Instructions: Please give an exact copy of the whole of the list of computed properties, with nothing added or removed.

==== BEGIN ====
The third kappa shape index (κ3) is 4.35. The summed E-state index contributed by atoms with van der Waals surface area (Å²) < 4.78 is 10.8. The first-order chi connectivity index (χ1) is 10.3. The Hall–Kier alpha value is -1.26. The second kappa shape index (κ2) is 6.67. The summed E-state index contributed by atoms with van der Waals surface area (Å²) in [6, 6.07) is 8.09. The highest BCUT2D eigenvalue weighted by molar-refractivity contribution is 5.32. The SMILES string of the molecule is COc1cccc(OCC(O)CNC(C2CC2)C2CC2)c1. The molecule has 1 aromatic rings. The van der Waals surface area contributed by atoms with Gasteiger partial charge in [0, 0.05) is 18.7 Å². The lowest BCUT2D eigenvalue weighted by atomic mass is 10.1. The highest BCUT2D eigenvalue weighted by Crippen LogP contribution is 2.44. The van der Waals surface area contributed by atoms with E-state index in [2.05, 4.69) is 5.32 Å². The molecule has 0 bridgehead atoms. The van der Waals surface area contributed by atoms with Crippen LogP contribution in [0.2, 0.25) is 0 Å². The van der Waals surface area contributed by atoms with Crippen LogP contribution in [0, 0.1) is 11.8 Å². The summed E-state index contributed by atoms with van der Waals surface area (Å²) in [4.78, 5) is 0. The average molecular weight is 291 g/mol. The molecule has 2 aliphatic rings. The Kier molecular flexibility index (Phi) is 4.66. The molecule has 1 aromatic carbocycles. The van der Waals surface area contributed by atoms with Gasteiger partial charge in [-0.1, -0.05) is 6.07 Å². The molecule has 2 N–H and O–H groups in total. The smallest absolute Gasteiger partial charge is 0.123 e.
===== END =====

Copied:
The third kappa shape index (κ3) is 4.35. The summed E-state index contributed by atoms with van der Waals surface area (Å²) < 4.78 is 10.8. The first-order chi connectivity index (χ1) is 10.3. The Hall–Kier alpha value is -1.26. The second kappa shape index (κ2) is 6.67. The summed E-state index contributed by atoms with van der Waals surface area (Å²) in [6, 6.07) is 8.09. The highest BCUT2D eigenvalue weighted by molar-refractivity contribution is 5.32. The SMILES string of the molecule is COc1cccc(OCC(O)CNC(C2CC2)C2CC2)c1. The molecule has 1 aromatic rings. The van der Waals surface area contributed by atoms with Gasteiger partial charge in [0, 0.05) is 18.7 Å². The lowest BCUT2D eigenvalue weighted by atomic mass is 10.1. The highest BCUT2D eigenvalue weighted by Crippen LogP contribution is 2.44. The van der Waals surface area contributed by atoms with E-state index in [2.05, 4.69) is 5.32 Å². The molecule has 0 bridgehead atoms. The van der Waals surface area contributed by atoms with Crippen LogP contribution in [0.2, 0.25) is 0 Å². The van der Waals surface area contributed by atoms with Crippen LogP contribution in [0, 0.1) is 11.8 Å². The summed E-state index contributed by atoms with van der Waals surface area (Å²) in [4.78, 5) is 0. The average molecular weight is 291 g/mol. The molecule has 2 aliphatic rings. The Kier molecular flexibility index (Phi) is 4.66. The molecule has 1 aromatic carbocycles. The van der Waals surface area contributed by atoms with Gasteiger partial charge in [-0.1, -0.05) is 6.07 Å². The molecule has 2 N–H and O–H groups in total. The smallest absolute Gasteiger partial charge is 0.123 e.